In this Shipping to Flushing at the roadstead of Calais, a French Admirality ship is depicted on the left flying the blue and white flag of the city of Calais. Another three-master is just arriving and there are a number of vessels in the waters. In the foreground of the painting some figures are on the shore.
Reinier Nooms, also known as Zeeman (seaman), who reached the peak of his career in the middle of the seventeenth century, was one of Amsterdam’s most distinguished and renowned marine painters.
He was born in 1623 or 1624, probably in Amsterdam. On 6 April 1653 he married Maria Jansdr Mozijn or Mouzijn, the elder sister of the engraver Michiel Mozijn, with whom Nooms collaborated on at least two occasions.
Nooms was in Paris sometime between 1650 and 1652, where he may have become acquainted with the art of etching, possibly training in the workshop of Michiel van Plattenberg. He issued a few prints on his own shortly after his return from Paris, but must have entered into a sort of business agreement with Cornelis Danckerts. As in his paintings, the artistic challenge of capturing the atmospheric effects of depth and light can be seen in his etchings. In 1661 Nooms sailed to the Mediterranean with a Dutch fleet under the command of the famous admiral, Michiel de Ruyter, who was being sent to the Barbary coast to put down the pirates and prevent them from doing any further harm to Dutch merchantmen. Nooms made numerous sketches on the voyage. Despite the fact that Reinier Nooms’s career lasted a mere ten years, he achieved great things in that short space of time.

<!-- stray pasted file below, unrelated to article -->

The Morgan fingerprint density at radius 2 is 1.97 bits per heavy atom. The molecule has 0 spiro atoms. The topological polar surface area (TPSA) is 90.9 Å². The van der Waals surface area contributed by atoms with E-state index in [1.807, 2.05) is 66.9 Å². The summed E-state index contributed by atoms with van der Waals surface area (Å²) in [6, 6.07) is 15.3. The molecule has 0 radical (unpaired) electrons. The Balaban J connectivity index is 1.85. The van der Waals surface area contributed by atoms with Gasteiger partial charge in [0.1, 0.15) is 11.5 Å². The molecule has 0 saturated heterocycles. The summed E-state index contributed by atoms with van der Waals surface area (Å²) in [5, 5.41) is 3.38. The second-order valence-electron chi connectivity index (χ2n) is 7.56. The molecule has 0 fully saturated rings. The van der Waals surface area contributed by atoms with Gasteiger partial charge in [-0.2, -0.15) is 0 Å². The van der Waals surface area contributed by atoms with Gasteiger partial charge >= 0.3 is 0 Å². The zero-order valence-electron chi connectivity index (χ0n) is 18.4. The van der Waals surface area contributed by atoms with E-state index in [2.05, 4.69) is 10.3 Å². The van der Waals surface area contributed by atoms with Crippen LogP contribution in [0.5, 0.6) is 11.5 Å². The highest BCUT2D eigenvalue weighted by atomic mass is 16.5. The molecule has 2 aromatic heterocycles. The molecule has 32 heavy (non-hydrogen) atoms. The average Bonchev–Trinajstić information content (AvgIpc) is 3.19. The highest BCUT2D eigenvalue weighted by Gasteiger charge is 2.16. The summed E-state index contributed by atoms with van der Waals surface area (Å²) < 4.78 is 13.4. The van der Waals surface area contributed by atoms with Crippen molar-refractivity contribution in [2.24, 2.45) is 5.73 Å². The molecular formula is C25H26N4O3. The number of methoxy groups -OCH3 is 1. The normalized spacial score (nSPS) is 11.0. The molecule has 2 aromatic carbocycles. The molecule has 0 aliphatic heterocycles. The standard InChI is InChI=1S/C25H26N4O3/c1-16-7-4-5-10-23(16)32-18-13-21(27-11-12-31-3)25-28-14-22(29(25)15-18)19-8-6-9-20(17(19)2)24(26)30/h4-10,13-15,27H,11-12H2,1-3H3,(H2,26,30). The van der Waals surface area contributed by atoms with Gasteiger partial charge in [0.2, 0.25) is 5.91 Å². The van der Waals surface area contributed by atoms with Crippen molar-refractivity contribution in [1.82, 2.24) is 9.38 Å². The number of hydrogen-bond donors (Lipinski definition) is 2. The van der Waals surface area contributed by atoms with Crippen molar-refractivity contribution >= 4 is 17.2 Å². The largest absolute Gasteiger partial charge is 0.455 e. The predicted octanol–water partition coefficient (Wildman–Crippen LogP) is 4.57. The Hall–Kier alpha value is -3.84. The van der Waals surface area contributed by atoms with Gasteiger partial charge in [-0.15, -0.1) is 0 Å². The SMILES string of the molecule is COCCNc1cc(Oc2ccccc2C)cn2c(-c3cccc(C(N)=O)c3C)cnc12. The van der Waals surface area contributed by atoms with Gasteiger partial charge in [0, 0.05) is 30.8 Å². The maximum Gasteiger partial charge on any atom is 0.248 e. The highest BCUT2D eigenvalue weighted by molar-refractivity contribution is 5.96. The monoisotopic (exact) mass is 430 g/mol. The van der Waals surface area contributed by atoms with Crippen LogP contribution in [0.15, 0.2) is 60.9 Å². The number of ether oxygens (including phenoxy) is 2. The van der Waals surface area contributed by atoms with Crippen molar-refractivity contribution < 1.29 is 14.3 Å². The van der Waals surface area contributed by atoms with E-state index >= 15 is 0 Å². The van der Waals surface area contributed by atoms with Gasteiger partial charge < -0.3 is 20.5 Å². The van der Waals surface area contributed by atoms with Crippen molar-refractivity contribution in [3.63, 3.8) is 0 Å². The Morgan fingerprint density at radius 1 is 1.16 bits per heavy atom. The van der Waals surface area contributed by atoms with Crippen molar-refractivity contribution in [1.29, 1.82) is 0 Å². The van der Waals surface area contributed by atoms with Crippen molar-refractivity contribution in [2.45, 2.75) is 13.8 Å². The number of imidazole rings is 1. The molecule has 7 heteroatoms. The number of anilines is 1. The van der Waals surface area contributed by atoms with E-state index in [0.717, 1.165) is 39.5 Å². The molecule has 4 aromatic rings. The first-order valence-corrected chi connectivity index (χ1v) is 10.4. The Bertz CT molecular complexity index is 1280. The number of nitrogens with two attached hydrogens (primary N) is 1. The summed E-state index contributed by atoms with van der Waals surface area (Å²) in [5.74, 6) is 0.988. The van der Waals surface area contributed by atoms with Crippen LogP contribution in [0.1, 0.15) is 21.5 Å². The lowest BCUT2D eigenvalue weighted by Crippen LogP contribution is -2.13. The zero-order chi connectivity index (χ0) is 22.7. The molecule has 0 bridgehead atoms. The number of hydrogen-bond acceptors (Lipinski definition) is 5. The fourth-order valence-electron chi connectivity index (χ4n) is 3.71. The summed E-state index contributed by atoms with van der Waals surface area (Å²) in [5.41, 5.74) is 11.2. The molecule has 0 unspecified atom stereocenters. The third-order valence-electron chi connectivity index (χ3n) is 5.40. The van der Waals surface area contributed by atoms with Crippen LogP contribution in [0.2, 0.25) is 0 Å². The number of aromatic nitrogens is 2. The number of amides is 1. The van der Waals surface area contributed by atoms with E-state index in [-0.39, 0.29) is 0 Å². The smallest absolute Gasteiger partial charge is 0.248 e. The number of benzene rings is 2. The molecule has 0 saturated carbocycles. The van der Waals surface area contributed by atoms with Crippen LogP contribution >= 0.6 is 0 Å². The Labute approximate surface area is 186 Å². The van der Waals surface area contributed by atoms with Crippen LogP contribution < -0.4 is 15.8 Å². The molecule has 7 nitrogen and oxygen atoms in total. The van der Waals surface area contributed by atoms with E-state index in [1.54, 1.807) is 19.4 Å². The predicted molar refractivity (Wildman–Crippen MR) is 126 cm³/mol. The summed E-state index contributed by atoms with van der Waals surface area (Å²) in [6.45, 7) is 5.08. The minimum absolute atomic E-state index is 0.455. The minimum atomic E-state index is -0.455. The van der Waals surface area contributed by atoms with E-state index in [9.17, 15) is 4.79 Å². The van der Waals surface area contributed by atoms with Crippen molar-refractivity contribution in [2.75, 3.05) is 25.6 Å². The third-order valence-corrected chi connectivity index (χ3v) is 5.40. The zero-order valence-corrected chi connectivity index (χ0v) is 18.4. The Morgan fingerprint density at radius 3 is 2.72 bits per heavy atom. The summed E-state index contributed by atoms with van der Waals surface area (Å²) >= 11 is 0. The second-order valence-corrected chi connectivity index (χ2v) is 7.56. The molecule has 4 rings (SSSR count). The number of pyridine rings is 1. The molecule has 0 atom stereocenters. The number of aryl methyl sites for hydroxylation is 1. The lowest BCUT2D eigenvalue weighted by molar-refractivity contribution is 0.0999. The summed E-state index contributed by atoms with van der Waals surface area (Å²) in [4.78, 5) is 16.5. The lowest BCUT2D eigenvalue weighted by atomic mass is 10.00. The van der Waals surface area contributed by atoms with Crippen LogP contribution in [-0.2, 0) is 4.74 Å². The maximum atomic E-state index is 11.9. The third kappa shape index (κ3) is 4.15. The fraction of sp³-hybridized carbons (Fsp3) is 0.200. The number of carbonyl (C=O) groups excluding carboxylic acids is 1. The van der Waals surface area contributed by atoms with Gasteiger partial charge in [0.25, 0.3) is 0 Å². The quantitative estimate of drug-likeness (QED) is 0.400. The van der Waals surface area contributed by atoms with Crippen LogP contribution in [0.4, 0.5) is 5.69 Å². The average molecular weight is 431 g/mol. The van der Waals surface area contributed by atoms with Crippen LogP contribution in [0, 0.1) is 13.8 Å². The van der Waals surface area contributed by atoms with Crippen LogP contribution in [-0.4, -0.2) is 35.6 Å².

He is considered to be one of the most important Dutch maritime artists of the seventeenth century after the Van de Veldes, and in addition to his oeuvre of marine paintings he is unanimously regarded as the greatest etcher of ships and cityscapes. His etchings are one of the prime sources for the identification of ship types, so his work is of inestimable value to maritime historians and restorers of antique model ships.
Nooms brings to life almost every type of ship then known – no fewer than 40 – from impressive war frigates, ‘Straits ships’ (that sailed through the Straits of Gibraltar) and large East Indiamen, down to the smallest vessels plying the inland waterways. His pursuit of a faithful representation of reality is reflected in his entire oeuvre, which consists of views of the harbour of Amsterdam, the Levant, sea battles and many drawings.